Alicante (/ˌælɪˈkænti, -teɪ/; Spanish: [aliˈkante]), or Alacant (Valencian: [alaˈkant]), both the Spanish and Valencian being official names, is a city and port in Spain on the Costa Blanca, the capital of the province of Alicante and of the comarca of Alacantí, in the south of the Valencian Community. It is also a historic Mediterranean port. The population of the city of Alicante proper was 330,525, estimated as of 2016, ranking as the second-largest Valencian city. Including nearby municipalities, the Alicante conurbation had 452,462 residents. The population of the metropolitan area (including Elche and satellite towns) was 757,085 as of 2014 estimates, ranking as the eighth-largest metropolitan area of Spain.
Restaurants in Alicante
5.0 based on 842 reviews
Escape Room. 75 minutes From 4 to 10 players. You were late, patient 405 died. The doctors' experiments put an end to his life. We have a record of what The Origin of Sanatorium was and now you have one last chance to save the patient's destiny 405. What if you could change the story?
4.5 based on 730 reviews
A long stretch of beach that is lined with resorts, restaurants and shops.
A fantastic place for the teenager family. Long Beach, lots of activities and restaurants, just amazing ☀️???? Go towards Alicante for more people and “action” walk towards El Campello and it is a bit calmer. 5/5
4.5 based on 1,003 reviews
MARQ is an archaeology museum which is dedicated to displaying its collection in a traditional way; as a collection of classified and catalogued finds. MARQ is a project faced with the challenge of being the first archaeological museum of the 21st century.
Known as the MARQ this very modern museum displays many archeological artefacts in different, themed areas. From prehistory to contemporary there are many audio-visual and interactive displays with plenty of space to move round so that everyone can see everything. The lighting is (deliberately) dim which lends something to the atmosphere. Hang on to your little ones if you take them because I think they could easily get lost in this museum. There is an entry fee but it was only €1.50 each. Be aware that, like most museums in Spain, it's closed on Mondays.
4.5 based on 2,503 reviews
Took a day trip to Guadalest Valley with friends enjoyed the views, the lovely walks and lunch in the restaurant . Visited the museums and craft shops . To visit the castle you walk through the church there is a small charge of 4 e . Well worth a visit with friends and family .
4.5 based on 8,504 reviews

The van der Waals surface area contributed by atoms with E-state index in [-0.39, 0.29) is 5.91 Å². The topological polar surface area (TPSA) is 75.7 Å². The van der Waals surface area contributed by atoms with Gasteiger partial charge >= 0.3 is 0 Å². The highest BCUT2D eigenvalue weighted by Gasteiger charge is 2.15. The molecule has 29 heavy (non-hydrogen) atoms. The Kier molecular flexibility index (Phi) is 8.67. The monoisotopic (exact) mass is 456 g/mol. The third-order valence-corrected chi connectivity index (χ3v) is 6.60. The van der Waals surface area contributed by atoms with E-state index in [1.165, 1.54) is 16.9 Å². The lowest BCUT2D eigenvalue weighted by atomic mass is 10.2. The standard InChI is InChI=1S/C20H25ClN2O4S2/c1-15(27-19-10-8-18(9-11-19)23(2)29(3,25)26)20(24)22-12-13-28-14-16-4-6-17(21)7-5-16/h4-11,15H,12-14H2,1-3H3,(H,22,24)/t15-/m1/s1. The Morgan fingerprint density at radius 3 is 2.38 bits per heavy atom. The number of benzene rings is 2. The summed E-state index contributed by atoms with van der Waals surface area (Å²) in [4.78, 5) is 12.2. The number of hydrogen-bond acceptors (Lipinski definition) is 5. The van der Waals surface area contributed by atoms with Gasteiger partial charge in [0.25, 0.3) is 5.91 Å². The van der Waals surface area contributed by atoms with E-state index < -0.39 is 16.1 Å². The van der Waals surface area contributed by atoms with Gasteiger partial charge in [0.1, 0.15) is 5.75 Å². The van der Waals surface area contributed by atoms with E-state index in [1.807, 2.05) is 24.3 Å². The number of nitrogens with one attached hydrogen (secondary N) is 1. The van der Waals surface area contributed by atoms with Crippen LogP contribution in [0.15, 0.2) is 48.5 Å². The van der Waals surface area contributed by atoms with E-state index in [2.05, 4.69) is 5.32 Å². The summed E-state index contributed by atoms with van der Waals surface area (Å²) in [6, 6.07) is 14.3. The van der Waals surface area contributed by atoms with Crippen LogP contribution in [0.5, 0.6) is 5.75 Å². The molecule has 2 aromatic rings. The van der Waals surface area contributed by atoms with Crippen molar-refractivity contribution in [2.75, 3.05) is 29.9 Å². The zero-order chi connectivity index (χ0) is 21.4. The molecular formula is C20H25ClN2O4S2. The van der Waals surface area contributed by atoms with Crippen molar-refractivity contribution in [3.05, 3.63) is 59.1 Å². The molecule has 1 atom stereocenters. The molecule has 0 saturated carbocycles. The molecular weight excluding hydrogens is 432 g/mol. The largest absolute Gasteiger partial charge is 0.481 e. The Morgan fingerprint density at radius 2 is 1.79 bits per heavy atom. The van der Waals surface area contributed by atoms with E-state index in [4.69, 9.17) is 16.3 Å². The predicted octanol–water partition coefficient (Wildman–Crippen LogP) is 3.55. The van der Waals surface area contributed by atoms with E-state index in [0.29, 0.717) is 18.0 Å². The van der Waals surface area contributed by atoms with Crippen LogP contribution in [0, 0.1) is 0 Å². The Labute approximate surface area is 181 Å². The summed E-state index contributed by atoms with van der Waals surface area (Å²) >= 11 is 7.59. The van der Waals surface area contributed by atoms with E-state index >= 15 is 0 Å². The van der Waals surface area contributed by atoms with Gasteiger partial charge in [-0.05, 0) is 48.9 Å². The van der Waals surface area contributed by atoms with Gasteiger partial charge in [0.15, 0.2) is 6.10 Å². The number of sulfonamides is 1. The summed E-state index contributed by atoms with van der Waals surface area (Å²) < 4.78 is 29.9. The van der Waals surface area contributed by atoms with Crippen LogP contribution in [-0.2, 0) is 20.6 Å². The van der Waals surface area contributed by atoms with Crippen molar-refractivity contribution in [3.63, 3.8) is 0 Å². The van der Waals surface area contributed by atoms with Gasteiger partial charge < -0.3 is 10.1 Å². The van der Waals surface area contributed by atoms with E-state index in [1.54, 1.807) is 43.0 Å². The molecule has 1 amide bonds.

Perched on a hillside, this historic 16th-century castle and fortress overlooks the town of Alicante.
Excellent few hours the walk up past all the old alley and old house was like a walk back in time The when you get to the castle it’s amazing the 360 views of Alicante are breathtaking definitely worth the hike up There is a lift for those that don’t fancy the walk up
4.5 based on 510 reviews
Set in the ancient heart of the city, opposite the monumental Basilica of Santa María, this imposing new building takes up an entire city block and encompasses the oldest civil construction in the city: the venerable Casa de La Asegurada, an outstanding example of Valencian baroque architecture built as a public wheat granary in 1685. Known as the MACA, the Alicante Museum of Contemporary Art is owned by the City Council and is one of Alicante's leading cultural venues. The construction and refurbishment project was designed by the architectural firm Sancho-Madridejos and funded by the Valencian Regional Government. It boasts a total floor space of 4680 m2 spread across four storeys and two basement levels, and features one temporary exhibition hall, four exhibition halls for the permanent collections, a library, teaching venues, an events hall, storerooms, workshops, plus quarters for security, administration and the like. The Museum's diaphanous spaces showcase its rich and varied collections of contemporary art according to highly rigorous museum programming in which conservation and education are given top priority.
This is a must in Alicante. Located partly in Alicante's oldest building. Free entrance. The highlight of the museum is the great collection of Eusebio Sempere's works. Magnificent artworks.
4.5 based on 3,855 reviews
With the Marq castillo tram stop being right next to our hotel this was a great way to get into the heart of the resort. Luceros being only 2 stops away leaving you with a idyllic walk down the Avenida de Federico soto to the marina .We also used the tram for a return trip to Benidorm only 8 euros return and this service runs every half hour .This is a great way to see the coastline and only takes 1 hour 10 minutes .The trams can get quite busy and you may find yourself standing up for some of the jouney as the service is popular with locals .
4.5 based on 535 reviews
The first thing you notice about this market this hope beautiful the building it is in. It is steeped in history and well worth a visit in the centre of town. It is a local markets so, the therefore , it closes in the afternoon for the siesta period. In there, you will find high-quality products and at reasonable prices as well.
4.5 based on 640 reviews
The Ocean Race Museum is a modern installation where visitors can enjoy a close-up view of the world's longest and toughest professional sporting event and learn about the heroes who battle the oceans in this race around the world. Take a trip through the history of the regatta and the marine world in this state-of-the-art interactive space. The only museum in the world dedicated to a race considered the Everest of Sailing.